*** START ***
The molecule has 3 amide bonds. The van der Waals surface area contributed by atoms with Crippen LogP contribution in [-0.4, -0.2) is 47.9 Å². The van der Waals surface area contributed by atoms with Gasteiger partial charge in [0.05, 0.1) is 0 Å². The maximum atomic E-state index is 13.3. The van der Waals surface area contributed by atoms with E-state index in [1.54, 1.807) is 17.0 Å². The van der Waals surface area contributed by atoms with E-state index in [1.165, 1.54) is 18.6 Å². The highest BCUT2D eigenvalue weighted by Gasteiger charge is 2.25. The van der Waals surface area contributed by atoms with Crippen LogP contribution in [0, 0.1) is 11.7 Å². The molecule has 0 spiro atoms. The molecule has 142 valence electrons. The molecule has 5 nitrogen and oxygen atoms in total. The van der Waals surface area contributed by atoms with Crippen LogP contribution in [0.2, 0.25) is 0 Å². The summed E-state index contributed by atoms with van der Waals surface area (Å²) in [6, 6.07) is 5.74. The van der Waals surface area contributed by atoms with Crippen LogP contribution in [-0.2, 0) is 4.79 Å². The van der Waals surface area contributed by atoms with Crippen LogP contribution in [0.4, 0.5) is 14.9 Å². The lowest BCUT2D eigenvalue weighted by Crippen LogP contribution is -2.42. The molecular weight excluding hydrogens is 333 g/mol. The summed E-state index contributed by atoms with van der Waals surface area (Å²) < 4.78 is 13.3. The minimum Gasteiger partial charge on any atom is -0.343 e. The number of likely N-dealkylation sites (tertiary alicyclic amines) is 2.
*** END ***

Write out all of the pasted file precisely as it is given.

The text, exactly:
The molecule has 3 amide bonds. The van der Waals surface area contributed by atoms with Crippen LogP contribution in [-0.4, -0.2) is 47.9 Å². The van der Waals surface area contributed by atoms with Gasteiger partial charge in [0.05, 0.1) is 0 Å². The maximum atomic E-state index is 13.3. The van der Waals surface area contributed by atoms with E-state index in [1.54, 1.807) is 17.0 Å². The van der Waals surface area contributed by atoms with E-state index in [1.165, 1.54) is 18.6 Å². The highest BCUT2D eigenvalue weighted by Gasteiger charge is 2.25. The van der Waals surface area contributed by atoms with Crippen LogP contribution in [0, 0.1) is 11.7 Å². The molecule has 0 spiro atoms. The molecule has 142 valence electrons. The molecule has 5 nitrogen and oxygen atoms in total. The van der Waals surface area contributed by atoms with Crippen LogP contribution in [0.2, 0.25) is 0 Å². The summed E-state index contributed by atoms with van der Waals surface area (Å²) in [6, 6.07) is 5.74. The van der Waals surface area contributed by atoms with Crippen LogP contribution in [-0.2, 0) is 4.79 Å². The van der Waals surface area contributed by atoms with Crippen LogP contribution in [0.4, 0.5) is 14.9 Å². The lowest BCUT2D eigenvalue weighted by Crippen LogP contribution is -2.42. The molecular weight excluding hydrogens is 333 g/mol. The summed E-state index contributed by atoms with van der Waals surface area (Å²) < 4.78 is 13.3. The minimum Gasteiger partial charge on any atom is -0.343 e. The number of likely N-dealkylation sites (tertiary alicyclic amines) is 2.